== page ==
Articles and Case Studies

The One Ingredient for a Meaningful Career

07 Nov 2018

by Dr Jonathan Ramachenderan

Do you remember being a wide-eyed and impressionable medical student? Do you remember looking up to certain doctors who had the right touch?

They stood out because of their deep compassion for their patients, balanced with sharp clinical skills and approachability.

Contrast that with the frustrated, angry and burnt-out doctor who didn’t acknowledge your existence. Who snarled impossible questions at you and didn’t even bother to ask for your name. Your hair stood on end when they approached, nothing ever seemed to be right, and patients were often confused and unhappy with their interactions.

Did you know that both these doctors have played a part in shaping the type of doctor you are today?

Whether good or bad, we are the composite of our teachers and clinical experiences. We mirror the best and sometimes the worst of what we’ve seen and learnt from those who had a direct hand in our clinical career. So the question is, how do we steer our careers and lives towards being doctors who truly make a difference?

I believe the one thing that will allow you to have a long and meaningful career is using the power of self-reflection.

The ability to self-reflect allows us to sharpen our best skills, and stop self-sabotage and elements of our behaviour which keep us from progressing. If you want to be the type of doctor who attracts opportunities, you need to be the type of doctor whom others want to be around – it is that simple.

If we are honest, we’ve all seen brilliance wasted and lives broken due to the relentless pursuit of power and prestige, and the failure to stop, reflect and self-care.

As medical leaders, we must begin to ask: What is the one thing that others would say I need to change about myself to be the type of doctor who enriches others?

A year ago, I left general practice to undertake the Clinical Diploma of Palliative Care, balancing this with my anaesthetic practice. I knew this work would be challenging, and due to my history of burnout I organised a monthly Clinical Supervision session with a senior colleague.

To my surprise, the conversations in our sessions did not focus on palliative care, but rather upon the most glaring and distressing aspect of my personality – perfectionism.

Every clinical story that we dissected and reflected upon almost always came back to my insistence on perfection. While I had perfectly placed over 200 epidurals and spinals in six years, I couldn’t let go of having two failed spinals. While I had perfectly tried to help several severely depressed patients, I couldn’t let go of those few who had harmed themselves.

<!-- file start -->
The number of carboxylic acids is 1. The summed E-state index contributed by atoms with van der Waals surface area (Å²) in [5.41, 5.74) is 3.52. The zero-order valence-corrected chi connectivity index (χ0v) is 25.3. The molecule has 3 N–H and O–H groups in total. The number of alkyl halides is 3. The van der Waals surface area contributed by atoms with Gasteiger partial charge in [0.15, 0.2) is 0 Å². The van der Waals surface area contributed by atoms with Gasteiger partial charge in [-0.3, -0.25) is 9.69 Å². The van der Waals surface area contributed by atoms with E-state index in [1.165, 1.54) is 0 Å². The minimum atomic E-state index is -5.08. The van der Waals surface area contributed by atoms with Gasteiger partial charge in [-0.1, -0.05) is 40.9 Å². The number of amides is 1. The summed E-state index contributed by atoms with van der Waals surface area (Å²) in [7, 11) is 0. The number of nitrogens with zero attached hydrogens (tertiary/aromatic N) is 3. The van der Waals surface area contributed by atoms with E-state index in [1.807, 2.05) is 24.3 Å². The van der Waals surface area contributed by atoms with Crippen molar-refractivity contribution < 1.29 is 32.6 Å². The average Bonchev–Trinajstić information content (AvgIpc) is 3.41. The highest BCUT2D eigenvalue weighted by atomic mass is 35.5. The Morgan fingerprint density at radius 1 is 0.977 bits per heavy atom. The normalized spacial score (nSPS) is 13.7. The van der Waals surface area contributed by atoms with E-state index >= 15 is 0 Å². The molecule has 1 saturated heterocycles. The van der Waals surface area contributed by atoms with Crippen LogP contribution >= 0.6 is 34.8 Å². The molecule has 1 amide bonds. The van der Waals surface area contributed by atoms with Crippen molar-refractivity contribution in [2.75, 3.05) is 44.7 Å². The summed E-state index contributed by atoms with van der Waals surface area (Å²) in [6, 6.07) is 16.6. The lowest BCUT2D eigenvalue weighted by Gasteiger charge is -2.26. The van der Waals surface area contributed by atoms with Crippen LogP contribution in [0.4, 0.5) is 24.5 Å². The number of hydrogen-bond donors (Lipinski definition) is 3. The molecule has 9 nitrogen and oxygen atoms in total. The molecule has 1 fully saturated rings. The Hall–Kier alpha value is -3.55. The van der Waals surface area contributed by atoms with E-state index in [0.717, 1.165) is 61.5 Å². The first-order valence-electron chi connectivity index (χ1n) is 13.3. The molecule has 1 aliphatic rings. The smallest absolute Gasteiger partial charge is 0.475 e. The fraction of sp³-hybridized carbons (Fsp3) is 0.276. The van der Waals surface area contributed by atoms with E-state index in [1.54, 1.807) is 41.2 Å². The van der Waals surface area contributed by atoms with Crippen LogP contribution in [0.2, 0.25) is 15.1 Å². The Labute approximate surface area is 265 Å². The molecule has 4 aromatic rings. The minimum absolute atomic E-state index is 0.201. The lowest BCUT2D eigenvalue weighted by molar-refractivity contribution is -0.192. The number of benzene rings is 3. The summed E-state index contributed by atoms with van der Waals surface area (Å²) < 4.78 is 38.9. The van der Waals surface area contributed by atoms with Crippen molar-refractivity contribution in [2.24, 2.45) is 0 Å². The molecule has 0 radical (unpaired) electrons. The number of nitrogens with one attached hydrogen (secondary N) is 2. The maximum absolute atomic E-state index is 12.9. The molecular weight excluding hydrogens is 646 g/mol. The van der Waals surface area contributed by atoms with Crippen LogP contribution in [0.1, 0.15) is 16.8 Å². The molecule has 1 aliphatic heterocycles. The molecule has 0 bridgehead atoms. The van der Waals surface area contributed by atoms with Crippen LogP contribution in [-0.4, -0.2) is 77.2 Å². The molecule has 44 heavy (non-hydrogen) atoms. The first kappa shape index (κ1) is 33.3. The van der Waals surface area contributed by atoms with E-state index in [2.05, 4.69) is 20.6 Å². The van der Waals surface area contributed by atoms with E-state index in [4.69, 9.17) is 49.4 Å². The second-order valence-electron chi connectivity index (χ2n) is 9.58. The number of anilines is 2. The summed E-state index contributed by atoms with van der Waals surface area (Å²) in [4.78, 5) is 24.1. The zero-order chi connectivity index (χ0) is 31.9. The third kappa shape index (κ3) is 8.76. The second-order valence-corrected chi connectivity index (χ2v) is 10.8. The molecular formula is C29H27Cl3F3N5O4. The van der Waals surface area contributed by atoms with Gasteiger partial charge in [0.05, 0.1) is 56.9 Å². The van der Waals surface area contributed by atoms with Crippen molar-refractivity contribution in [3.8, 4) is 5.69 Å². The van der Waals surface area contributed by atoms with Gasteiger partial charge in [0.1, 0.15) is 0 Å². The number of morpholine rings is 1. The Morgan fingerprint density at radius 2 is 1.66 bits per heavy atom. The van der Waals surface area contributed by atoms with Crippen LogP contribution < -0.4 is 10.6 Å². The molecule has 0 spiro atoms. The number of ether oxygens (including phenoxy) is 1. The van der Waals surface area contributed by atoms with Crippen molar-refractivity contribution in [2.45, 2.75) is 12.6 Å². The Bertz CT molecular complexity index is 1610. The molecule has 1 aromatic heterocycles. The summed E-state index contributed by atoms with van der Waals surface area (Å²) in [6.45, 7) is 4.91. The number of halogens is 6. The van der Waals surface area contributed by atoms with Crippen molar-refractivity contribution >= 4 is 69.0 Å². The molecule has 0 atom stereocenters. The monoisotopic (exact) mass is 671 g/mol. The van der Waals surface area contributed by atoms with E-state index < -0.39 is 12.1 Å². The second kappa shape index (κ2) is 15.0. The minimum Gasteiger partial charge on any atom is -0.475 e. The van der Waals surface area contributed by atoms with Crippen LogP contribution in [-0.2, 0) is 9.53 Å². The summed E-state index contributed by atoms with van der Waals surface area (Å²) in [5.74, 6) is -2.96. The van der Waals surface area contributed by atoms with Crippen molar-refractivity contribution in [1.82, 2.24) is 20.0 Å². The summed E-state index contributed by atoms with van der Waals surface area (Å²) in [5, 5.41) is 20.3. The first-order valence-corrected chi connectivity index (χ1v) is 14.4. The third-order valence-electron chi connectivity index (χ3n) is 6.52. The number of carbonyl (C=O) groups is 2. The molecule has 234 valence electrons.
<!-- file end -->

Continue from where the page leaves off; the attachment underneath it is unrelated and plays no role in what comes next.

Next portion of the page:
Further from my clinical life, my perfectionism was hurting my family, affecting the way I was raising my sons with rigid rules and unfair expectations. But most of all, it was hurting my wellbeing, leaving me more anxious and incapable of self-compassion.

The blue sky we found in our sessions was the concept of being a ‘good enough doctor’. This was first observed and written about by British Paediatrician, Donald Winnicott in his observation of thousands of mothers and babies, when he described the ‘good enough mother’.1

Good enough wasn’t about being mediocre or above average, but about continual improvement and excellence rather than the illusion of perfection or ‘being the best’.2,3

This one thought brought freedom to my clinical work and personal life. It allowed me to practise self-compassion inwardly, and outwardly offer it to those in my world because I was indeed a ‘good enough doctor’.

The most important thing that doctors can do to have a long and meaningful career is stop and practise self-reflection. It is the one thing that allows great doctors to leave an even greater lasting legacy.

Live intentionally.


Dr Jonathan Ramachenderan (MDA National Member)
General Practitioner Anaesthetist
Albany, WA

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References

  1. Winnicott DW. The Theory of the Parent-Infant Relationship. Int J Psychoanal. 1960;41:585-95.
  2. Smith R. Thoughts for New Medical Students at a New Medical School. BMJ. 2003;327(7429):1430-3.
  3. Ratnapalan S, Batty H. To Be Good Enough. Can Fam Physician. 2009;55(3):239-42.

Doctors Health and Wellbeing, Employment Essentials, Anaesthesia, Dermatology, Emergency Medicine, General Practice, Intensive Care Medicine, Obstetrics and Gynaecology, Ophthalmology, Pathology, Psychiatry, Radiology, Sports Medicine, Surgery, Physician, Geriatric Medicine, Cardiology, Plastic And Reconstructive Surgery, Radiation Oncology, Paediatrics, Independent Medical Assessor - IME
 

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